Understanding the mechanisms of obesity-induced hypertension is important both for
prevention and therapy. Studies of patients with established obesity have provided valuable
information on pathophysiologic links between obesity and both blood pressure and
cardiovascular risk. However, these studies are necessarily limited by the heterogeneity of
obesity-associated disease so that the relative contribution of obesity or hypertension or
other co-existing diseases to specific regulatory abnormalities is often not clear.
Clarification of whether any abnormalities associated with increased cardiovascular risk
were present before or after the development of obesity has also been problematic.
We therefore propose a series of novel studies directed at establishing the effects of
increased body fat in otherwise healthy individuals. We will determine the distribution
patterns of increased body fat and how both increased body fat and fat distribution relate
to changes in blood pressure, and in neural, endothelial and inflammatory mechanisms which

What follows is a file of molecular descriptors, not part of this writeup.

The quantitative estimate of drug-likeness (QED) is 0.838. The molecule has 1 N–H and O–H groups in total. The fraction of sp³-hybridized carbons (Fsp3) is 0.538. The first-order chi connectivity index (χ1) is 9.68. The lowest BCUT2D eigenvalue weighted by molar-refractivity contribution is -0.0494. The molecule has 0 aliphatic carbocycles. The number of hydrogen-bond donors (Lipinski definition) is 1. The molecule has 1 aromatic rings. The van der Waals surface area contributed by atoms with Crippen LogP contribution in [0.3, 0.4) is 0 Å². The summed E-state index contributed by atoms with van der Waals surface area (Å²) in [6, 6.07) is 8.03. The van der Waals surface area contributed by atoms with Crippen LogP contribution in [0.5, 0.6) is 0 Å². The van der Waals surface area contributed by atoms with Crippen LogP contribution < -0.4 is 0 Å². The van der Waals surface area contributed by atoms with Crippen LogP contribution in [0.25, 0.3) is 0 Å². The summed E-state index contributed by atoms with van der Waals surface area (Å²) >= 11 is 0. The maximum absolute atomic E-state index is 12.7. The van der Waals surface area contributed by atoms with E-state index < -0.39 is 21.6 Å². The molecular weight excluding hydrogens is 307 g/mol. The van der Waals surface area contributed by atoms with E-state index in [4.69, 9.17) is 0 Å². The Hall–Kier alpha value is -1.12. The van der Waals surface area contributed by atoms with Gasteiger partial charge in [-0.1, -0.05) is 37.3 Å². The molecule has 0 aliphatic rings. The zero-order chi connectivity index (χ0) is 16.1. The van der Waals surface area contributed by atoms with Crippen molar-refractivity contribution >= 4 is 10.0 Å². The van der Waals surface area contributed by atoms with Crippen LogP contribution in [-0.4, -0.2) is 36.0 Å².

have been implicated in the development and progression of cardiac and vascular disease.
We will study non-obese subjects with and without a family history of hypertension. These
subjects will undergo an eight-week program of overfeeding with the objective of inducing a
4 kg fat gain. We will determine the nature of fat distribution in these individuals after
the fat gain program and subsequently after an eight-week period of weight loss and
restoration of normal body weight. Measurements will be compared to those obtained in a
matched control group with and without a family history of hypertension, who will continue
their normal diets. We will test the following hypotheses:
- Individuals with a family history of hypertension will gain more visceral fat and upper
body subcutaneous fat and will have greater blood pressure increases with overfeeding-
compared with those without such a family history.
- For all overfed subjects, increases in blood pressure and insulin resistance with fat
gain will be most marked in those individuals with a predominantly upper body and
visceral fat accumulation.
- Upper body and visceral fat gain will also be associated with greater impairment in
cardiovascular function, higher nocturnal blood pressures and an increased likelihood
of sleep disordered breathing.
- We will enroll up to 180 subject in order to fulfill screening requirements and have
complete studies in 120 total (60 with and 60 without family history hypertension).
- Gender: Male and female.
- Ages: 18 to 40 (inclusive).
- Body-mass index > 33 kg/m2
- Tobacco smoking or chewing
- Shift worker
- Any diseases
- Any prescription medications (except, oral contraceptives are permitted)